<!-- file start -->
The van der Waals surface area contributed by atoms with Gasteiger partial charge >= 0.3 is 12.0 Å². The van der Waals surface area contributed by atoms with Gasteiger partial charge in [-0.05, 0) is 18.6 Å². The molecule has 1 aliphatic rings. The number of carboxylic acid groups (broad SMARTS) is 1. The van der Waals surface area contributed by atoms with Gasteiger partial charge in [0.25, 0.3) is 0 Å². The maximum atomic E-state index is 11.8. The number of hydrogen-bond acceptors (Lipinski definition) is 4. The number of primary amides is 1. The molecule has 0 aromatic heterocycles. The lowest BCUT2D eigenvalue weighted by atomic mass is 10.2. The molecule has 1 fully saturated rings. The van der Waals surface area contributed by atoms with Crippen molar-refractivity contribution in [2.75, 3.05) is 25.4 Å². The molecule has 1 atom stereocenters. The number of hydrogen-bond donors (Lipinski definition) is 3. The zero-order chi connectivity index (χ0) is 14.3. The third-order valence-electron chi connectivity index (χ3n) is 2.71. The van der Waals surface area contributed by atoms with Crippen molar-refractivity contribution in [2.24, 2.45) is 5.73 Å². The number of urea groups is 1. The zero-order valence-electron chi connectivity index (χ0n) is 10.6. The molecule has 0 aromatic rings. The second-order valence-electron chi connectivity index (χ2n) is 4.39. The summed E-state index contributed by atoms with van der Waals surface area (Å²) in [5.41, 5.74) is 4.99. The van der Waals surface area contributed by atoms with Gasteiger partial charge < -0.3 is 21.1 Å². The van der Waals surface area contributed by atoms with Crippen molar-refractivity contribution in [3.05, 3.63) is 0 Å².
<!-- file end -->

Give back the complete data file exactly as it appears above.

The van der Waals surface area contributed by atoms with Gasteiger partial charge >= 0.3 is 12.0 Å². The van der Waals surface area contributed by atoms with Gasteiger partial charge in [-0.05, 0) is 18.6 Å². The molecule has 1 aliphatic rings. The number of carboxylic acid groups (broad SMARTS) is 1. The van der Waals surface area contributed by atoms with Gasteiger partial charge in [0.25, 0.3) is 0 Å². The maximum atomic E-state index is 11.8. The number of hydrogen-bond acceptors (Lipinski definition) is 4. The number of primary amides is 1. The molecule has 0 aromatic heterocycles. The lowest BCUT2D eigenvalue weighted by atomic mass is 10.2. The molecule has 1 fully saturated rings. The van der Waals surface area contributed by atoms with Crippen molar-refractivity contribution in [2.75, 3.05) is 25.4 Å². The molecule has 1 atom stereocenters. The number of hydrogen-bond donors (Lipinski definition) is 3. The zero-order chi connectivity index (χ0) is 14.3. The third-order valence-electron chi connectivity index (χ3n) is 2.71. The van der Waals surface area contributed by atoms with Crippen molar-refractivity contribution in [2.24, 2.45) is 5.73 Å². The number of urea groups is 1. The zero-order valence-electron chi connectivity index (χ0n) is 10.6. The molecule has 0 aromatic rings. The second-order valence-electron chi connectivity index (χ2n) is 4.39. The summed E-state index contributed by atoms with van der Waals surface area (Å²) in [5.41, 5.74) is 4.99. The van der Waals surface area contributed by atoms with Gasteiger partial charge < -0.3 is 21.1 Å². The van der Waals surface area contributed by atoms with Crippen molar-refractivity contribution in [3.05, 3.63) is 0 Å².